As the fever of independence was growing amongst the colonists of North America, so was the fever of expansion. In the late eighteenth century, the Cherokee found themselves in a perpetual struggle to hang on to their ancestral lands while trying to deal with and appease their long-time trading partners, the British. When the colonists declared their independence and went to war against Britain, the Cherokee were faced with a no-win decision. Should they side with the colonists who were blatantly stealing their land or side with the British who they had a trade agreement with? They chose to honor their agreement and side with the British.
Over the centuries, since the Cherokee people’s first contact with Europeans, there have been many attempts to preserve the pre-Columbian culture. It seems that the more passionate attempts met with the most tragic demise while the more casual and indirect acquaintances have survived. I point to the encounters and reports by European adventurers, traders, priests or ethnographers whose works, notes, and books have successfully preserved hints of the culture, albeit from a foreign perspective. James Adair is a prime example.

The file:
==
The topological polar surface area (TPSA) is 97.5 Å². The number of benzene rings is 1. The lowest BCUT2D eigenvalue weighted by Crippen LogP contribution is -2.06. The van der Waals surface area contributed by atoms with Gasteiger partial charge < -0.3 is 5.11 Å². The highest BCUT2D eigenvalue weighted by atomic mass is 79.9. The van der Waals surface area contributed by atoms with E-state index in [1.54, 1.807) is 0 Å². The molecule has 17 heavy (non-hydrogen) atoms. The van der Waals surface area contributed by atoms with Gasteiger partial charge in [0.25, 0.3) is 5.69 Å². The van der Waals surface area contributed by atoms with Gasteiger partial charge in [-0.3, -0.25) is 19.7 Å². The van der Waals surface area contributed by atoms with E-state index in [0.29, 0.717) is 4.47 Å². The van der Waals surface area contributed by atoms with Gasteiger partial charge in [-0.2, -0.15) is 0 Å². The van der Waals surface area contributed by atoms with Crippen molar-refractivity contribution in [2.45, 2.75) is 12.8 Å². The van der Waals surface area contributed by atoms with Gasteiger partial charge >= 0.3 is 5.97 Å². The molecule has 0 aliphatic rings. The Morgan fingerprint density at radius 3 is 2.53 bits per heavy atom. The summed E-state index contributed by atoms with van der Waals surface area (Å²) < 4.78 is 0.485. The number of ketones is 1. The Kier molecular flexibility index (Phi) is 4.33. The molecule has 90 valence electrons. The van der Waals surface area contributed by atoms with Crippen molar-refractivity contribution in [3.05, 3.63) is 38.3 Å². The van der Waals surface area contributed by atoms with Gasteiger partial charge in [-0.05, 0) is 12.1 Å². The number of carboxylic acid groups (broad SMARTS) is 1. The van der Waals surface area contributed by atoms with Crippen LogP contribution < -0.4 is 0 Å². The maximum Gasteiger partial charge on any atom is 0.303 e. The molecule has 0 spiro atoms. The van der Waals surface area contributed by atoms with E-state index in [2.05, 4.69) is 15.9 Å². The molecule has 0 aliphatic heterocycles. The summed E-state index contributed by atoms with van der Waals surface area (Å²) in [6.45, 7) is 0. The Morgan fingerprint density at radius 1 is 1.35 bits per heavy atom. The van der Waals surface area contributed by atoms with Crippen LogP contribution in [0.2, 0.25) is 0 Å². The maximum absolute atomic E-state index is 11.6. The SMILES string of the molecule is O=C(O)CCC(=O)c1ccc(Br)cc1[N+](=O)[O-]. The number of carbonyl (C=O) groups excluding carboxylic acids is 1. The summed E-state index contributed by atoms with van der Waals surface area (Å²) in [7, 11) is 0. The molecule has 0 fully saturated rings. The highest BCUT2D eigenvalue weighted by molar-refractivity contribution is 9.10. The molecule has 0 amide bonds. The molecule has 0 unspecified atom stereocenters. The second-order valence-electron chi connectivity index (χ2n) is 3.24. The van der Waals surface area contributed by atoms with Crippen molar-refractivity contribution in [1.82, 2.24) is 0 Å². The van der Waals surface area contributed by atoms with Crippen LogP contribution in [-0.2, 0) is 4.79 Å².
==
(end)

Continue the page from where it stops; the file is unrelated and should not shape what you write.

The sky is the flyway of the bird, whose freedom is to light and go at will … . When evening shadows fall upon the earth and a lone jet cuts the puffy clouds with straight lines, it does not bother the birds. They chirp and murmur night sounds and settle down to sleep. We forget and think we are all there is. –Joyce Sequichie Hifler (A Cherokee Feast of Days, Volume 2)
In most of the stories involving the rabbit, the Cherokee portrayed them as clever, devious, and the penultimate trickster. The Cherokee rabbit fables are so similar to the “Uncle Remus” and “Brer Rabbit” fables, that I think they must be connected. [refer to my article: Tar Baby vs Tar Wolf]